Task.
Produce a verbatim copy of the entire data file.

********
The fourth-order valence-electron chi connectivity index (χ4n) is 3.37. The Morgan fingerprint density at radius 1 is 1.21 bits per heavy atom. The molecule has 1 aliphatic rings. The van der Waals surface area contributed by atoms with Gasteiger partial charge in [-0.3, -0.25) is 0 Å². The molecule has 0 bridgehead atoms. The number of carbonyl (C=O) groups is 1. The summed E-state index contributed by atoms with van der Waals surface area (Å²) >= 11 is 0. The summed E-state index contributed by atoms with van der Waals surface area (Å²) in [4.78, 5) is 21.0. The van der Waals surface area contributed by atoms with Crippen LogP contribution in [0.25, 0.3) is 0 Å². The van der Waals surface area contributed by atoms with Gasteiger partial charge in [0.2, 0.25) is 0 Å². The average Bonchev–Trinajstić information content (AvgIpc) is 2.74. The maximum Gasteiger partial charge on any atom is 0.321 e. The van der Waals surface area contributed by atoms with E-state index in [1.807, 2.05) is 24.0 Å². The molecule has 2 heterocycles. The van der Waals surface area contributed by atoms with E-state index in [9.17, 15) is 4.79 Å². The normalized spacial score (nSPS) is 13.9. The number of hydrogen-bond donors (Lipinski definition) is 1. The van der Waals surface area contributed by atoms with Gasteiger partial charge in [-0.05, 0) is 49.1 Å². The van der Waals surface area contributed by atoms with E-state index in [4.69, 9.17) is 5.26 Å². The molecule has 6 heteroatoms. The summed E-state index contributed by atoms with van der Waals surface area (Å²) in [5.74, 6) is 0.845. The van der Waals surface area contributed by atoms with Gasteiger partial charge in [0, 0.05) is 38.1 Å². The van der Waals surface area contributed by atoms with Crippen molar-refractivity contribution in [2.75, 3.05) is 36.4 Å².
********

The fourth-order valence-electron chi connectivity index (χ4n) is 3.37. The Morgan fingerprint density at radius 1 is 1.21 bits per heavy atom. The molecule has 1 aliphatic rings. The van der Waals surface area contributed by atoms with Gasteiger partial charge in [-0.3, -0.25) is 0 Å². The molecule has 0 bridgehead atoms. The number of carbonyl (C=O) groups is 1. The summed E-state index contributed by atoms with van der Waals surface area (Å²) >= 11 is 0. The summed E-state index contributed by atoms with van der Waals surface area (Å²) in [4.78, 5) is 21.0. The van der Waals surface area contributed by atoms with Crippen LogP contribution in [0.25, 0.3) is 0 Å². The van der Waals surface area contributed by atoms with Gasteiger partial charge in [0.2, 0.25) is 0 Å². The average Bonchev–Trinajstić information content (AvgIpc) is 2.74. The maximum Gasteiger partial charge on any atom is 0.321 e. The van der Waals surface area contributed by atoms with E-state index in [1.807, 2.05) is 24.0 Å². The molecule has 2 heterocycles. The van der Waals surface area contributed by atoms with E-state index in [9.17, 15) is 4.79 Å². The normalized spacial score (nSPS) is 13.9. The number of hydrogen-bond donors (Lipinski definition) is 1. The van der Waals surface area contributed by atoms with Gasteiger partial charge in [-0.05, 0) is 49.1 Å². The van der Waals surface area contributed by atoms with E-state index in [4.69, 9.17) is 5.26 Å². The molecule has 6 heteroatoms. The summed E-state index contributed by atoms with van der Waals surface area (Å²) in [5.74, 6) is 0.845. The van der Waals surface area contributed by atoms with Gasteiger partial charge in [0, 0.05) is 38.1 Å². The van der Waals surface area contributed by atoms with Crippen molar-refractivity contribution in [2.75, 3.05) is 36.4 Å².